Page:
George Harrison, Beatles, Vinnie discussed on Inside the Studio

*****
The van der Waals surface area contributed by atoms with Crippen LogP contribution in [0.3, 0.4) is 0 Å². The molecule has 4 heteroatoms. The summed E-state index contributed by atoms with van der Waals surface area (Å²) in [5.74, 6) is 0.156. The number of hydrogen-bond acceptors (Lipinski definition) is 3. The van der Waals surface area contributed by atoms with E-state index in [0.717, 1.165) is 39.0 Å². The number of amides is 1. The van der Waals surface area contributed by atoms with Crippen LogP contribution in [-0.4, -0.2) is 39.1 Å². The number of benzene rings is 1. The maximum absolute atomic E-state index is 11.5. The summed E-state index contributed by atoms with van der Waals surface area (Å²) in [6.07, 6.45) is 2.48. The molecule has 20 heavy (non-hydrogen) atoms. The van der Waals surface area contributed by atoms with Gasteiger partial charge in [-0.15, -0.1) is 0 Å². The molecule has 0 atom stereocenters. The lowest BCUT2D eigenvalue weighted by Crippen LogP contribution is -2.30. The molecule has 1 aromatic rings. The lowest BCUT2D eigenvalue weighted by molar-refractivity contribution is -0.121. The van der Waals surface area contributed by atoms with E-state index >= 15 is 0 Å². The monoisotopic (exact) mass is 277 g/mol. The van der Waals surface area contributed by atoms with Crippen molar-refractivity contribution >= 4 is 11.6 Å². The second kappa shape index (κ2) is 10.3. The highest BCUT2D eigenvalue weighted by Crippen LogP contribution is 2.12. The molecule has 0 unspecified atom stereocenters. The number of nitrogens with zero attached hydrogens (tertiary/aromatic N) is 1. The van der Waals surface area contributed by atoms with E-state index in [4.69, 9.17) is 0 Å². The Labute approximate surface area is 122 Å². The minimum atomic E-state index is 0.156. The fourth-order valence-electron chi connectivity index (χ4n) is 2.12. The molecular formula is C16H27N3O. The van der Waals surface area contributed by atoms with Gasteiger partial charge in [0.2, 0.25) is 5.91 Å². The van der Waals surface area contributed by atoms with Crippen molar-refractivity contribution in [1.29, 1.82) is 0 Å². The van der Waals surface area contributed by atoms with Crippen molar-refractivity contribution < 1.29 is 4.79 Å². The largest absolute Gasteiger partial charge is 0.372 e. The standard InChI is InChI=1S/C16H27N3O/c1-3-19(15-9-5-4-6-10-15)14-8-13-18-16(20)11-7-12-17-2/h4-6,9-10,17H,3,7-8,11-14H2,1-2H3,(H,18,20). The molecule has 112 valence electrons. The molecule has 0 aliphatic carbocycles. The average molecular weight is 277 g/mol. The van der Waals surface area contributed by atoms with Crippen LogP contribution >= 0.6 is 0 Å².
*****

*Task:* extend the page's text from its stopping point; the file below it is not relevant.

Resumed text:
Steve Perry welcome to inside the studio. Thank you nice to be here. You've got the motorcycle boots and you actually ride. I do motorcycle boots but I soon my back. I had to get rid of it. I was afraid I was going to kill myself but it saved my life when I first left. The Bam first thing I did was go back to my hometown and jump on a Harley that I bought that I never owned before I bought. A software custom was a beautiful motorcycle. I bought it in California and I drove to Hanford California put it in a storage unit which I rented and it lived there so every time I go to bed hometown of mine. I just park the car and jump on that bike and ride out in the country. Where the Vince Posts and the jackrabbits were of my youth to be honest with you. And I did that a lot back then. It was no helmet. Law was just long hair behind you. You know it. Kinda helped put my head back together again. Did you grow up writing? No but I did have a Honda when I was a young. Get at Honda trail-bike. It's where I used to drive to school so I kind of like scooters like that right you know. Wait so this Harley. This is like the fulfilment of some sort was. It was finally bought a Harley and it was evolution engine beautiful and soft. L. Custom had a cabernet color tank and vendors. Just really I used to drive out in the country and then after it helped put my brain back together and give me comfort. I actually just gave somebody here because I just didn't think I should be on. I'm I'm just not that talented writing anymore. We're in an accident or well when I used to drink. I certainly would lay it down a couple of times right because the truism is that there are two kinds of motorcycle riders those who've been in an accident and those who will be in an accident tribe. That's right. How bad was it when you lay down? I was actually just coming out of a bar had had too many drinks and I just went to write it and start it and I lost my balance in that. Dropped it with people who don't ride don't realize pounds. It's heavy it's heavy. I'd have to buddies. Help me straighten it out right. So that's kind of taught me that number one. I shouldn't drink writhing number. Two is to me me. I'm just not that skill a writer. You've said that when you left the band bought this Harley had helped put your head back together. Did you've talked about that as a period where you had a kind of. Ptsd it. What form did this? Ptsd take for you for me. I could not listen to music of any kind and I could not sing or write music of any kind. The only thing I could listen to stuff that was called ambient at that time which was like liquid mine. Steve Roach had some music out. This was like ambient and there was no drums. Guitars was no voices. There was no anything like that and it was just something. I thought that Especially liquid mind the changes of liquid mine a sort of or emotionally putting back together a little bit at a time but it was quite some time before I listen to the music of my youth which was The army and Sam Cooks and all that took a while to get back to that in just to stick with that notion of putting your mind back together that PTSD. It sounds like also you were self medicating at that point self medicating how was not medicating. Well drinking is all. There's no doubt that before. I even left the group in some sort of behaviors okay and that contributed to the emptiness that was a feeling of disconnect with the passion for music. It was a pretty scary thing so I didn't just go back to my hometown in disappear. I reconvened with some feelings and streets in the country roads and the old ice cream parlor plus I had at that time. My father's sister was still alive and I wouldn't help take care of her. Because she was into nineties and Got Her situated and visited her a lot because she was going from from one home of living to another as her needs became more for assistance so I was taking care of her two. It was a big thing I was doing at the time. You mentioned the music that had. I met a lot to the music that you grew up on. Yeah tell me more about that. Who were the singers that you learned from? Oh my goodness the once I learnt the most from were pocket. Singers had rhythm in their phrasings. The Sam Cooks Jackie. Wilson's the Levi stubbs from the tops. Even smokey Robinson in his own way was very light and loyalty but so soulful Marvin Gaye of course then later Kim Gladys Knight I love the supremes when I was growing up. You know I was really big Motown Fan. So besides the songwriting and recording in the music. I grew up with there. Was this other factor of what were they doing? Meaning how are they recording it? How does it sound that way? And why does it feel that way? And how did they get that drum sound and what kind of echoes? On the Voice of Levi Stubbs Song Bernadette her baby I need your Lovin or or the Marvin Gaye troubled man? I mean there was just another focused. It started to show up in my heart of trying to learn from all that an early age so those are production engineer. They were but they were invaluable things that I thought I needed to pay attention to and I started really early on listening to to the whole thing. 'cause I realized very early on like about seven eight years old. Why does it feel and sound that way? It wasn't just a forty-five what went into this. Why does it come out like that? I wanted to know what's behind it so I slowly started to just go to school so to speak with going into these tracks. Listening to the echoes is it. Stereo isn't model. My goodness mono wow okay and start really getting into why it works the way. It does in and then all of a sudden years later when the Beatles showed what I found fascinating. If you listen to motown most of those were Donald four-track and if you listened to early like Beatles for sale record. It's four track because you can hear that they've recorded like three tracks ambassador to the left of the Bam and you can hear that they have a no reply for instance they have Ringo and I think George and maybe Paul in the distance on the right side one track accentuating downbeat of the chorus. No reply do okay so you got ring on the right Guam and pinching symbol with a boom. Okay see you get that in time with what's already there on the left side when they the basic so they're accentuating with an accent stuff that works with the main track in the most cool way and then they have to tracks left them to mess around do vocals down the middle. Now what's really fascinating is listen lead. Vocal of John in the middle. The echoes on the right. Tom Left so when they're mixing the stuff. These are the things these decisions have decided to make to give spread to give it this inclusive feeling dude. Four channels for channels. What that means is that they had to really make a commitment. Once you commit to these tracks you can't go back his unlike today when he got tracks to choose from in like recording right. Now you've got multiple tracks can choose from. No you got four channel. We're talking about the Beatles. There's a Beatles Song on traces on your new album is I need you. How did you come to choose that one? What drew you to it when I was really young love the helper but there was one song by George Harrison called. I need you. That was so beautiful and it was a Boston older. They were kind of into that Bossa Nova thing at that time. They did a lot to though. I liked it. I thought it was a bigger song. I wasn't being degraded. I just thought my goodness this is such a great song. I think it needs a different treatment and I knew that as a kid so that when it came time to do the traces record so this is one. You've been thinking about feeling for a long time. Then well that was been the back pocket for years since I was a kid so I turned to my co producer engineer. Tom Flowers is at Tom. You know I got this idea. I got this sketch of majors with acoustic voice on one of my drives. Kinda played for you. It's a Beatles song called. I need you by George Harrison so I played it for him and he loved it so the next thing. I know Vinnie. Calcutta was over her recording. Some drums I think for no more CRYAN. I said Vinnie. I got this other song. Would you mind just doing a pass on it? She sure what he I played it for. Me Says Yeah. Vinnie does kind of a feel from heaven so he went out there. One Pass just nailed it so from that point on. That song became what I always envisioned it to be. Which is the piano and voice in the beginning then coming in and growing and growing with background vocals. I wrote different background vocals. The tro then on the original and with a drum brake going into them. And it's on my record. I wouldn't have that wasn't Libya because I was only going to put it on my record if I got so you played her the finished version so I brought the CD into a Livia and she turned it on and listen to the whole thing top to bottom and I was very nervous because this is a living you know and I love George so much. She listened to the whole track one time and she grabbed the remote and click a restarted. It and I went. Oh my goodness you hear something. She wasn't pleased with. I thought you know and she got halfway through the second. Listen turn the volume down said George would have just loved this so much and I'll tell you what I felt his soul. Just give me approval through. Olivia and I needed her blessing. So that's why it's on the record you know it's also interesting as well. This is a song. You've been thinking about today. I heard it now that you've had in your back pocket as you say emotionally but fits a record that often deals with love loss. A record that you said would not exist without heartbreak. I think that's very true. I've said it before and I guess I should say it again that Hardee's and complete until it's completely broken. Annuity YOU LOSE SOMEBODY. That completely breaks your heart. Here's just not probably as seasoned or completed human being as you could be and I can only tae that's been my experience at didn't feel great. Losing Kelly was horrible from time to time. I still go through the the heartbreak like it was yesterday. But that's just I think affirmation of the strength of what we had. It's just an affirmation of that but The record traces is not all heartbreak. It's about rock and roll. It's about class reunion moments. It's it's about we're still here it's about you know there's a lot of great music on the record but there are a couple of songs Do deal with the loss of somewhat. Well you just mentioned a reunion moment. I think you might be referring to the first track on the record your spare.